NORFOLK, Va. (WAVY) – As students head back to school, parents need to keep an eye on their mental health. One widespread negative impact is bullying. It can affect children’s self-esteem, behavior and daily life.

According to the CDC, about 1 in 5 high school students reported being bullied at school, while more than 1 in 6 reported being bullied electronically.

Dr. Anisha Garg is a child and adolescent psychiatrist at the Children’s Hospital of the King’s Daughters (CHKD). She joined Digital Host Sarah Goode at the Digital Desk for the Back to School conversation series. Watch the conversation in the video player on this page.

Garg said both open communication and having a support system are necessary to help children facing bullying make a change.

While you want your children to develop resilience, you have to know when to step in. Advocate for them and encourage them to advocate for themselves. If your child is struggling or being impacted daily, it’s important to step up.

If they tell you they are being bullied, Garg said to listen to them. You should speak to medical providers and connect them with possible interventions and resources.

If children are not able to vocalize problems they are facing, there are red flags to watch out for if they are struggling.

“If you’re seeing changes in mood or behaviors,” Garg said. “So, if they were once outgoing, socializing, and now they’re tending to stay in their room more, not wanting to go out. Seeing changes as far as their eating patterns, eat more, eating less, or sleeping more, sleeping less. Not wanting to get out of bed, those types of things.”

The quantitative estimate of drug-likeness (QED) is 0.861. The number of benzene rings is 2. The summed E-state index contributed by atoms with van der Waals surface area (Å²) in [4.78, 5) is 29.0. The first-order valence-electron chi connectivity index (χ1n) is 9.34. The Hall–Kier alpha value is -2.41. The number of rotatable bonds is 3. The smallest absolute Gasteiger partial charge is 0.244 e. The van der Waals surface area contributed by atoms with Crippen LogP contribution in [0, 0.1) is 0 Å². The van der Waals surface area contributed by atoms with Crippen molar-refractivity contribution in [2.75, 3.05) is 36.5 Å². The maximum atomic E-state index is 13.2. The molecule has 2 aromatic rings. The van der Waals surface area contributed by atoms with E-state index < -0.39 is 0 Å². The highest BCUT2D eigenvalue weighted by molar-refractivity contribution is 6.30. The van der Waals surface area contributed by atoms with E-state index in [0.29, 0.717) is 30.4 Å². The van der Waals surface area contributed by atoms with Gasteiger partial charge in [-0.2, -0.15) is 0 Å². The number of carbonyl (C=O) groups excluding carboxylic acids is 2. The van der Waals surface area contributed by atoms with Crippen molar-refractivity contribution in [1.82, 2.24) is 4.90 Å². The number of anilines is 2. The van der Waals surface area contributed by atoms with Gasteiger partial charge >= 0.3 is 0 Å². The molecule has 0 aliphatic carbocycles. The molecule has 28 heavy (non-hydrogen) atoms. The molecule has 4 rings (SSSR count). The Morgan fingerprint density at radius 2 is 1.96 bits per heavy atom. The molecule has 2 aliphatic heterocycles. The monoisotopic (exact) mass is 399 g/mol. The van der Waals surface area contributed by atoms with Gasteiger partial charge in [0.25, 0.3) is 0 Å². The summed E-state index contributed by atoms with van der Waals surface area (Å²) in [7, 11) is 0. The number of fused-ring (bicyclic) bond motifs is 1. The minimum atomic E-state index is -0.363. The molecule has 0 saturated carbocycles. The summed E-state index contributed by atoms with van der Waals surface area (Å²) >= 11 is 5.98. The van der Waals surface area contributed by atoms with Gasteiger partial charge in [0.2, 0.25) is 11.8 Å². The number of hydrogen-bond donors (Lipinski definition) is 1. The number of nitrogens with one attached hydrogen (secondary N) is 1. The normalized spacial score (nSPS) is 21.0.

Garg says middle school can be a particularly difficult time for children with moving into adolescence, and it’s a time for self-exploration. She said it’s important to encourage them to do things they love and have positive influences in their lives. Also, talk about comments on social media that are affecting them, and how to respond.

There is a wide range of bullying that she sees in her practice. She is seeing the rise of cyberbullying. It can happen through social media, online platforms, and cell phones.

“Have a conversation with parents and kiddos about how to practices safe internet use”.

If your child is a bully, Garg said it’s important to realize they are experiencing mental health struggles too. Seek help for them, and figure out what might be the underlying issue.

Before children head back to school, talk to them about bullying and what it looks like. Also, let them know that it is OK to talk to you when something is wrong.

Here are resources available on CHKD’s website below.

More Cyberbullying, More Suicidal Thoughts Among Teens: Study

The Most Common Form of Bullying Isn’t Physical or Verbal

How Parents Can Help Prevent Cyberbullying

Additional resources available online, below.


Cyberbullying: How to Help Prevent It